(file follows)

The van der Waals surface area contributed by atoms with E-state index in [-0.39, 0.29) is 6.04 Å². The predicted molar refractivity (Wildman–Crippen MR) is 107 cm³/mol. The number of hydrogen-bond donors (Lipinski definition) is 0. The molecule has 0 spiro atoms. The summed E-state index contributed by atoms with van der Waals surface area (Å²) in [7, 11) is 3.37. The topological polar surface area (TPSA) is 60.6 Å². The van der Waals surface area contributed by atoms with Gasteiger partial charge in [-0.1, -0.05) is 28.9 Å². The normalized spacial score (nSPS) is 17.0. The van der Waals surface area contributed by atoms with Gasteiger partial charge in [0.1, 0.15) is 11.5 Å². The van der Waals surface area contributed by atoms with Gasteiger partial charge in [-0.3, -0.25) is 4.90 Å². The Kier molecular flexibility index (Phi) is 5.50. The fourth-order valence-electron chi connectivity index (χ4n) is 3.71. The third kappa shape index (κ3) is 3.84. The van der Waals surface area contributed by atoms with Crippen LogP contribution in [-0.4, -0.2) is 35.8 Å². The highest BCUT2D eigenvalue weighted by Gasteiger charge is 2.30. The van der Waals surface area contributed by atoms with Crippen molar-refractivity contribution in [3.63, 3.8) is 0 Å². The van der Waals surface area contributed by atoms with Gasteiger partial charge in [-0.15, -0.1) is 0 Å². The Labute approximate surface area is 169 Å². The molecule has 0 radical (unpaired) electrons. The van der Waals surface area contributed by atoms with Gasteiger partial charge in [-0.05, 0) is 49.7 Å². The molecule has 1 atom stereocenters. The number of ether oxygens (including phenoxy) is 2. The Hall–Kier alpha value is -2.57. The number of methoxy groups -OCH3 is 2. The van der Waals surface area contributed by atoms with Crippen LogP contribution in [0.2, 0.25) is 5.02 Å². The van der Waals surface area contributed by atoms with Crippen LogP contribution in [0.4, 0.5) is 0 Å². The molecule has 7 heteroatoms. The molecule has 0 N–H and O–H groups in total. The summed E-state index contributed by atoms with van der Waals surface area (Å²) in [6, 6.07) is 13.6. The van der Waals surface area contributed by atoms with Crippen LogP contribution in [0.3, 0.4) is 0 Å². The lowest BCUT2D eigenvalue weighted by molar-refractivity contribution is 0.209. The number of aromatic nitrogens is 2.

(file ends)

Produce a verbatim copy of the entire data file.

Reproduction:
The van der Waals surface area contributed by atoms with E-state index in [-0.39, 0.29) is 6.04 Å². The predicted molar refractivity (Wildman–Crippen MR) is 107 cm³/mol. The number of hydrogen-bond donors (Lipinski definition) is 0. The molecule has 0 spiro atoms. The summed E-state index contributed by atoms with van der Waals surface area (Å²) in [7, 11) is 3.37. The topological polar surface area (TPSA) is 60.6 Å². The van der Waals surface area contributed by atoms with Gasteiger partial charge in [-0.1, -0.05) is 28.9 Å². The normalized spacial score (nSPS) is 17.0. The van der Waals surface area contributed by atoms with Gasteiger partial charge in [0.1, 0.15) is 11.5 Å². The van der Waals surface area contributed by atoms with Gasteiger partial charge in [-0.3, -0.25) is 4.90 Å². The Kier molecular flexibility index (Phi) is 5.50. The fourth-order valence-electron chi connectivity index (χ4n) is 3.71. The third kappa shape index (κ3) is 3.84. The van der Waals surface area contributed by atoms with Crippen LogP contribution in [-0.4, -0.2) is 35.8 Å². The highest BCUT2D eigenvalue weighted by Gasteiger charge is 2.30. The van der Waals surface area contributed by atoms with Crippen molar-refractivity contribution in [3.63, 3.8) is 0 Å². The van der Waals surface area contributed by atoms with Gasteiger partial charge in [-0.15, -0.1) is 0 Å². The Labute approximate surface area is 169 Å². The molecule has 0 radical (unpaired) electrons. The van der Waals surface area contributed by atoms with Gasteiger partial charge in [-0.05, 0) is 49.7 Å². The molecule has 1 atom stereocenters. The number of ether oxygens (including phenoxy) is 2. The Hall–Kier alpha value is -2.57. The number of methoxy groups -OCH3 is 2. The van der Waals surface area contributed by atoms with Crippen LogP contribution in [0.2, 0.25) is 5.02 Å². The van der Waals surface area contributed by atoms with Crippen LogP contribution in [0.4, 0.5) is 0 Å². The molecule has 7 heteroatoms. The molecule has 0 N–H and O–H groups in total. The summed E-state index contributed by atoms with van der Waals surface area (Å²) in [6, 6.07) is 13.6. The van der Waals surface area contributed by atoms with Crippen LogP contribution in [0.3, 0.4) is 0 Å². The lowest BCUT2D eigenvalue weighted by molar-refractivity contribution is 0.209. The number of aromatic nitrogens is 2.